How to Zero a Red Dot Sight – Your Complete Guide

Need to know how to zero a red dot sight? If you find this question intimidating, don’t worry. Red dot sights are more popular than ever, and many gun owners use them: you can, too! They work on handguns, shotguns, rifles, and more. If you’ve got one, and you zero it in correctly, you can have an amazing shooting experience. The main issues are getting them properly mounted and then getting them zeroed in (which just means making sure they aim correctly).

If your red dot sight is zeroed in, it means that you know it’s lined up with the gun barrel in a way that means every shot will hit the target (all other things, like your shooting skill, being equal!) If you put in the time now to get your gun properly sighted, you’ll be sitting pretty when you go out shooting. Let’s put that another way: if you don’t put the time in now, you’ll find yourself constantly frustrated in the field or at the range.

Choose Your Distance

The great advantage of a red dot sight is the way it allows you to quickly acquire your target, and most of the time, that’s most valuable at shorter shooting ranges. As a result, red dot sights are usually best from 25-50 yards with rifles, though many shooters do use them at 100, 200, and more. For the purposes of sighting in your red dot, 25 yards is a good choice. 

This allows you to be sure there’s no mechanical offset that affecting your shot. All this means is that you want everything to be equal so that the only factor in whether you hit or miss the target is the sight itself. This means a fixed distance, preferably shorter, a stable shooting platform, and a calm environment without any gusting winds. Whatever distance you choose for shooting, the basic process is going to be the same.

Properly Mount Your Sight

We recommend that you use AR platforms for zeroing in your red dot sight, and that’s because these platforms use the Picatinny rail system. It’s basically the easiest system for mounting hardware and accessories, and you get a wide range of choices among sights that will fit this system. Additionally, if you have other accessories on your gun, this rail system still usually gives you enough room to add a red dot sight. 

Most red dot sights you’ll find out there will fit on a Picatinny rail system. That said, of course, you can find red dot sight that will fit the Weaver rail system or guns without any rails at all. If you’re using a rail system weapon, the steps for mounting it will be clearly laid out for you in the packaging that comes with your red dot sight. If you don’t have a rail system, consider having a professional gunsmith do it for you.

Zero In Using Your Iron Sights

Now that you’ve chosen a distance and have mounted your sight, you’ll want to use the iron sights to take the next step in zeroing in the red dot ones. Your iron sights are simply the sights that come on your weapon. Typically, there’s a sight at the end of the barrel that you line up with the sight at the rear. When you can look down the rear sight and see the front sight directly in the middle, you know your weapon is pointed accurately. If you haven’t already done so, be sure to sight in your iron sights before using them to work with your red dot sights.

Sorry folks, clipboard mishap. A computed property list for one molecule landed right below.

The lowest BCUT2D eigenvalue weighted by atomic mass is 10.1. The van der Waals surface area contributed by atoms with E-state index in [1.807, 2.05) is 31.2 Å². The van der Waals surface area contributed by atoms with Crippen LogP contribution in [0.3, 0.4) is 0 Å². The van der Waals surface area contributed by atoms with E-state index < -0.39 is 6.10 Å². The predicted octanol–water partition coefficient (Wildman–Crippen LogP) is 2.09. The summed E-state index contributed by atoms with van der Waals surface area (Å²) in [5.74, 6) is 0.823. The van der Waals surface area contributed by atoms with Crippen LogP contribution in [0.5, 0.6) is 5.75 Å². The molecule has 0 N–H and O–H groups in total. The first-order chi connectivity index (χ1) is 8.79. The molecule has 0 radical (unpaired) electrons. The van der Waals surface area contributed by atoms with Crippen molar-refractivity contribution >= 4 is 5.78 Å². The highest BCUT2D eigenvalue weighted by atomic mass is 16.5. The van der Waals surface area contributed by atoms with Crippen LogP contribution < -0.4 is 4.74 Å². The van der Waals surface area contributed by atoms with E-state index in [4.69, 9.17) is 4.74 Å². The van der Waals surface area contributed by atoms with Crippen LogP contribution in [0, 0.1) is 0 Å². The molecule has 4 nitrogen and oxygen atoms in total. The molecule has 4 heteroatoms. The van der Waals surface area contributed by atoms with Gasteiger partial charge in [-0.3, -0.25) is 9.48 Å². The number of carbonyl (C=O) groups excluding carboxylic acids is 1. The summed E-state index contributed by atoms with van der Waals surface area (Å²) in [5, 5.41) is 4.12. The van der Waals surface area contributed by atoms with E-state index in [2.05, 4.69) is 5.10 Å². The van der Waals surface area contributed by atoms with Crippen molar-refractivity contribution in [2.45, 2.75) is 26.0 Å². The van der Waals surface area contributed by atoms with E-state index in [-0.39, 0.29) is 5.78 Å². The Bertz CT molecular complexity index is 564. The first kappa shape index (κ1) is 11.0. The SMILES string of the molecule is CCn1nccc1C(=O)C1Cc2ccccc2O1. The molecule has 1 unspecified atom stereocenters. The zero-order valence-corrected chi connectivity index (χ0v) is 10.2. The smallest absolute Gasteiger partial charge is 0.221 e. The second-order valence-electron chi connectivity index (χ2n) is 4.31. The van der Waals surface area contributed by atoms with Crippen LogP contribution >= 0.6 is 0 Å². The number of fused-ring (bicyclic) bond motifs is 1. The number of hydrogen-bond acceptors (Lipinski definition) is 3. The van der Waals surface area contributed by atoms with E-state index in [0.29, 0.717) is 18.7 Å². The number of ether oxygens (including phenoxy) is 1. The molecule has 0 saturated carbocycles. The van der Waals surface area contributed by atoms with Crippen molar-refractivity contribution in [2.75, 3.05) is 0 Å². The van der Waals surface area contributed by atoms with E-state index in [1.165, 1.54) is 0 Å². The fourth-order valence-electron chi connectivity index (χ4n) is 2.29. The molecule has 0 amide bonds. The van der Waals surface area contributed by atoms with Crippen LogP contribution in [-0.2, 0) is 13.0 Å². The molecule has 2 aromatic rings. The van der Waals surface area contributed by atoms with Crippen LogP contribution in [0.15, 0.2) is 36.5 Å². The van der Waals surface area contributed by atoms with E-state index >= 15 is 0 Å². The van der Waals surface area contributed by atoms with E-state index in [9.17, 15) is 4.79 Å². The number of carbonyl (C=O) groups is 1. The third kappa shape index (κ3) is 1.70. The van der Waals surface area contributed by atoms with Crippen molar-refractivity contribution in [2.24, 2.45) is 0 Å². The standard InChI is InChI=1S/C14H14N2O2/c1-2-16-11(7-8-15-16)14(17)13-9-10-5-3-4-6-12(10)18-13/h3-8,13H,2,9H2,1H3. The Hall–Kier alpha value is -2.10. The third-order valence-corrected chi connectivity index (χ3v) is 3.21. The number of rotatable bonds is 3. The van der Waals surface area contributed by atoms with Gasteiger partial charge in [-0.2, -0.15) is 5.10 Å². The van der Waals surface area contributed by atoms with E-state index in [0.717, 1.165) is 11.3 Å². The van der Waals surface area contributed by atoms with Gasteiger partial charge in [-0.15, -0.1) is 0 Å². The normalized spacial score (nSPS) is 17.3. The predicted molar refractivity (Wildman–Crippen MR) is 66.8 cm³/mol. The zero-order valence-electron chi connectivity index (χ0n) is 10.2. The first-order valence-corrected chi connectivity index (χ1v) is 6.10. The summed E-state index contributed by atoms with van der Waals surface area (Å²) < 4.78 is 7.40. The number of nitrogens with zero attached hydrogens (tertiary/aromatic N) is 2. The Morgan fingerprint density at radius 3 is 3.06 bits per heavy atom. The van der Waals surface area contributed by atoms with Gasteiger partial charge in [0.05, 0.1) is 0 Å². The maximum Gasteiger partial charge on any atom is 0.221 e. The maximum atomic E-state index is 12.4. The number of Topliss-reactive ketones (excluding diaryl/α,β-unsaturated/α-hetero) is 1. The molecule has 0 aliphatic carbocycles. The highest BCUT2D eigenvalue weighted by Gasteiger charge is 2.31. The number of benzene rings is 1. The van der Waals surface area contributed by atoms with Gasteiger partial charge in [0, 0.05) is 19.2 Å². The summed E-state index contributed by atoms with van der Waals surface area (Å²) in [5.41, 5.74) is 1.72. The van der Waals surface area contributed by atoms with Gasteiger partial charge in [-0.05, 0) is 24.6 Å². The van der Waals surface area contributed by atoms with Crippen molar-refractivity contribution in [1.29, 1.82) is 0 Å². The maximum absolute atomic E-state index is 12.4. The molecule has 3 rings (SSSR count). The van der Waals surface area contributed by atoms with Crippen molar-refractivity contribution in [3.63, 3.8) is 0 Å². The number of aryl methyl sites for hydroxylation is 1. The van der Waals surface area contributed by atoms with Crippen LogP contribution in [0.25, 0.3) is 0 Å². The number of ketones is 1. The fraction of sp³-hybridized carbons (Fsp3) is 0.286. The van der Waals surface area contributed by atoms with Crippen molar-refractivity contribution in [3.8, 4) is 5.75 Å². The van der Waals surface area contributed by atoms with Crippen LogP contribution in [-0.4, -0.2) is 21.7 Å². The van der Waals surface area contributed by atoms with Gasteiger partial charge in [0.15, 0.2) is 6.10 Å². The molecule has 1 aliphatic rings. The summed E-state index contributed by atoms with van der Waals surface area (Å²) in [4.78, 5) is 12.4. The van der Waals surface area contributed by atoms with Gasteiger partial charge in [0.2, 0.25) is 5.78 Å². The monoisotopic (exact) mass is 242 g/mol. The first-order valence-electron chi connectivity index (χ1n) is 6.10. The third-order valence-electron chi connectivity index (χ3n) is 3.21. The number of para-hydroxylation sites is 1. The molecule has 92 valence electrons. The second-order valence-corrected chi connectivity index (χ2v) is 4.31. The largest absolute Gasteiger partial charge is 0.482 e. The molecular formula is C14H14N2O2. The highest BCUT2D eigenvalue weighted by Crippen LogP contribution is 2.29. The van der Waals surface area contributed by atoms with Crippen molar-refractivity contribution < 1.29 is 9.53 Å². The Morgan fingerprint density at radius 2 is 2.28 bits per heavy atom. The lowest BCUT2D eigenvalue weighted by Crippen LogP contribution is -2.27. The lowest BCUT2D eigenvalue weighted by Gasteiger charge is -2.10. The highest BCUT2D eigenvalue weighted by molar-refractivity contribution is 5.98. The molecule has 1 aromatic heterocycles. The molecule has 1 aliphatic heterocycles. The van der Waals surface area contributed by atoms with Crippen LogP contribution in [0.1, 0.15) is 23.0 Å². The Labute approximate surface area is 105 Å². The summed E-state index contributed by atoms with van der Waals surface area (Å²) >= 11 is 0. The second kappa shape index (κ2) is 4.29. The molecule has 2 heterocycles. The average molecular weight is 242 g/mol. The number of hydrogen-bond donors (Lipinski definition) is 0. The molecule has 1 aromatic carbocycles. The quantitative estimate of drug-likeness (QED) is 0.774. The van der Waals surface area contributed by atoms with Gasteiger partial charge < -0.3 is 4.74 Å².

This process is very easy. In the military, they refer to this as lollipopping. All you need to do is look down your red dot sight and mess with the windage and elevation knobs until the red dot sits right on top of the front post of your iron sights. Assuming you’ve properly sighted in your iron sights, your hits should be bang on target if your red dot sight is lined up with that front post.

What If I Don’t Have Iron Sights?

A small minority of guns don’t come with iron sights, and some older heritage weapons don’t have them, either. If that’s the case for you, all you need is to boresight. A bore sighter is essentially just a type of laser pointer that allows you to actually see your point of aim rather than try to guess with your eyes alone. Most shooters and hunters are well-advised to get one of these, and they’re not overly expensive.

If you have a laser bore sighter, insert your bore sighter into your bore and aim at your target. Then look through your red dot sight and adjust it till it lines up perfectly. Of course, you can bore sight even without a laser bore sighter. You’ll need something like a vise grip, though. Mount your red dot sight, then put your gun into a gun vise to hold it perfectly level and straight. Adjust until it’s aiming dead center at the middle of the target.

Once you’re sure of your barrel aim, look through your red dot sight and adjust it until the red dot shows right in the middle of the target. Double-check your barrel placement a few times, and be sure to fire off a few groupings of three shots at a time to check that you’ve got it just right. Make adjustments to windage and elevation as needed.

A Zeroed Sight Is a Reliable Sight

As mentioned, it’s absolutely crucial that you put in the time now to zero in any sights and scopes you have. Once you do, you can rely on your weapon to perform as expected no matter where you use it. If you don’t, you literally don’t know what will happen when you pull the trigger. Consider a worst-case scenario, like a home invasion: a shot from an un-zeroed sight could be so wild that you actually endanger the very people you’re trying to protect. Take time to get this done this week!

Joseph Fox

Joseph Fox

Joseph Fox writes on a variety of topics ranging from reloading ammunition to gun cleaning. He has been featured on various publications like thetruthaboutguns, Sofrep & many more. Joseph is also the founder of Gunloading, where he reviews different types of reloading & firearm products available on the market.